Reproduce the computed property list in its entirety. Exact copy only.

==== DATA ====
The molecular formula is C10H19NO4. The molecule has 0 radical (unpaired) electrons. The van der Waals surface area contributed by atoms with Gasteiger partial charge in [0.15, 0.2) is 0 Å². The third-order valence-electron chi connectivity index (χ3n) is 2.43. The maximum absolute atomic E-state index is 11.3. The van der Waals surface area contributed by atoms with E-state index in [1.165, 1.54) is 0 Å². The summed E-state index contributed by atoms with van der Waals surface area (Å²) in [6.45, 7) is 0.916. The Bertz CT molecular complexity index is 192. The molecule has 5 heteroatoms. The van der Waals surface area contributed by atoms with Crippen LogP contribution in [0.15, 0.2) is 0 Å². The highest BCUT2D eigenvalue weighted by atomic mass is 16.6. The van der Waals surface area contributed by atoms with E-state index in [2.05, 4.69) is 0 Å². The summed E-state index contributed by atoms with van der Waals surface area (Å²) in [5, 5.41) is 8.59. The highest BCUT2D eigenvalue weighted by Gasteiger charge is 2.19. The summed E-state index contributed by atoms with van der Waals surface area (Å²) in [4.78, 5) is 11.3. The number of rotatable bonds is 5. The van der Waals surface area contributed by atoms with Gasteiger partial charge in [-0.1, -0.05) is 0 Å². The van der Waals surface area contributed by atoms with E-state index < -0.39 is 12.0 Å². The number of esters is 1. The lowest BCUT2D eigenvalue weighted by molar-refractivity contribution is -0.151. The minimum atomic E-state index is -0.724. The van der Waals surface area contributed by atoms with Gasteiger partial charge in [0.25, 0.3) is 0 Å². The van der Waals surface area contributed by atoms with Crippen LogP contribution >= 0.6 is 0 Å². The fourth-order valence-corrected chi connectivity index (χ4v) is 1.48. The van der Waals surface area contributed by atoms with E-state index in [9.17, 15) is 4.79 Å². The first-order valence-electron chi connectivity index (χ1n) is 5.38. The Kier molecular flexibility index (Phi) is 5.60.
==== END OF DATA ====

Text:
The molecular formula is C10H19NO4. The molecule has 0 radical (unpaired) electrons. The van der Waals surface area contributed by atoms with Gasteiger partial charge in [0.15, 0.2) is 0 Å². The third-order valence-electron chi connectivity index (χ3n) is 2.43. The maximum absolute atomic E-state index is 11.3. The van der Waals surface area contributed by atoms with E-state index in [1.165, 1.54) is 0 Å². The summed E-state index contributed by atoms with van der Waals surface area (Å²) in [6.45, 7) is 0.916. The Bertz CT molecular complexity index is 192. The molecule has 5 heteroatoms. The van der Waals surface area contributed by atoms with Crippen LogP contribution in [0.15, 0.2) is 0 Å². The highest BCUT2D eigenvalue weighted by atomic mass is 16.6. The van der Waals surface area contributed by atoms with E-state index in [2.05, 4.69) is 0 Å². The summed E-state index contributed by atoms with van der Waals surface area (Å²) in [5, 5.41) is 8.59. The highest BCUT2D eigenvalue weighted by Gasteiger charge is 2.19. The summed E-state index contributed by atoms with van der Waals surface area (Å²) in [4.78, 5) is 11.3. The number of rotatable bonds is 5. The van der Waals surface area contributed by atoms with Gasteiger partial charge in [-0.1, -0.05) is 0 Å². The van der Waals surface area contributed by atoms with E-state index < -0.39 is 12.0 Å². The number of esters is 1. The lowest BCUT2D eigenvalue weighted by molar-refractivity contribution is -0.151. The minimum atomic E-state index is -0.724. The van der Waals surface area contributed by atoms with Gasteiger partial charge in [0.25, 0.3) is 0 Å². The van der Waals surface area contributed by atoms with Crippen LogP contribution >= 0.6 is 0 Å². The fourth-order valence-corrected chi connectivity index (χ4v) is 1.48. The van der Waals surface area contributed by atoms with E-state index in [9.17, 15) is 4.79 Å². The first-order valence-electron chi connectivity index (χ1n) is 5.38. The Kier molecular flexibility index (Phi) is 5.60.